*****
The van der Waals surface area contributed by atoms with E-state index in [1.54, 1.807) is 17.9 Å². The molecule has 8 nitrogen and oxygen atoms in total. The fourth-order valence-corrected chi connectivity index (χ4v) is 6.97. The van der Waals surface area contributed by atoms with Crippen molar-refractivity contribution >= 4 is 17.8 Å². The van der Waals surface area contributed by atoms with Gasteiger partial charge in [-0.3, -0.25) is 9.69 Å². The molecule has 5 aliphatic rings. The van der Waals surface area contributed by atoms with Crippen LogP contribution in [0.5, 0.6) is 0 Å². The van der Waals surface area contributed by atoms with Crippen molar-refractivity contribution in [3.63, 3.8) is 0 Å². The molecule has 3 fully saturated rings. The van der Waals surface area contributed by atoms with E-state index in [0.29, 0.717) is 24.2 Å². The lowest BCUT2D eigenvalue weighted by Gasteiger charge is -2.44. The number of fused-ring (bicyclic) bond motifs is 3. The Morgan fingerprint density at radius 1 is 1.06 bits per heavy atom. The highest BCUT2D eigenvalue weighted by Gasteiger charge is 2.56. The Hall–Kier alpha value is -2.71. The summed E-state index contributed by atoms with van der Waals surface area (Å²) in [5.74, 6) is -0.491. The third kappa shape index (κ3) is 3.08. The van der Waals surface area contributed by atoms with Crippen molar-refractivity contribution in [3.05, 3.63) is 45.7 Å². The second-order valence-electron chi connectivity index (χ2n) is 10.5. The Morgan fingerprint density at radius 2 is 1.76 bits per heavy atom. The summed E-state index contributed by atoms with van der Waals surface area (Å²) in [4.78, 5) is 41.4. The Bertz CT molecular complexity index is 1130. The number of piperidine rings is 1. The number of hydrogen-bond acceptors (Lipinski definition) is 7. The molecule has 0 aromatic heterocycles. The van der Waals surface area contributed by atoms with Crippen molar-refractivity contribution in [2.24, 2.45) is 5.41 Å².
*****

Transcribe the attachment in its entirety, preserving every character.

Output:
The van der Waals surface area contributed by atoms with E-state index in [1.54, 1.807) is 17.9 Å². The molecule has 8 nitrogen and oxygen atoms in total. The fourth-order valence-corrected chi connectivity index (χ4v) is 6.97. The van der Waals surface area contributed by atoms with Crippen molar-refractivity contribution >= 4 is 17.8 Å². The van der Waals surface area contributed by atoms with Gasteiger partial charge in [-0.3, -0.25) is 9.69 Å². The molecule has 5 aliphatic rings. The van der Waals surface area contributed by atoms with Crippen LogP contribution in [0.5, 0.6) is 0 Å². The van der Waals surface area contributed by atoms with Crippen molar-refractivity contribution in [3.63, 3.8) is 0 Å². The molecule has 3 fully saturated rings. The van der Waals surface area contributed by atoms with E-state index in [0.29, 0.717) is 24.2 Å². The lowest BCUT2D eigenvalue weighted by Gasteiger charge is -2.44. The number of fused-ring (bicyclic) bond motifs is 3. The Morgan fingerprint density at radius 1 is 1.06 bits per heavy atom. The highest BCUT2D eigenvalue weighted by Gasteiger charge is 2.56. The Hall–Kier alpha value is -2.71. The summed E-state index contributed by atoms with van der Waals surface area (Å²) in [5.74, 6) is -0.491. The third kappa shape index (κ3) is 3.08. The van der Waals surface area contributed by atoms with Crippen molar-refractivity contribution in [3.05, 3.63) is 45.7 Å². The second-order valence-electron chi connectivity index (χ2n) is 10.5. The Morgan fingerprint density at radius 2 is 1.76 bits per heavy atom. The summed E-state index contributed by atoms with van der Waals surface area (Å²) in [4.78, 5) is 41.4. The Bertz CT molecular complexity index is 1130. The number of piperidine rings is 1. The number of hydrogen-bond acceptors (Lipinski definition) is 7. The molecule has 0 aromatic heterocycles. The van der Waals surface area contributed by atoms with Crippen molar-refractivity contribution in [2.24, 2.45) is 5.41 Å².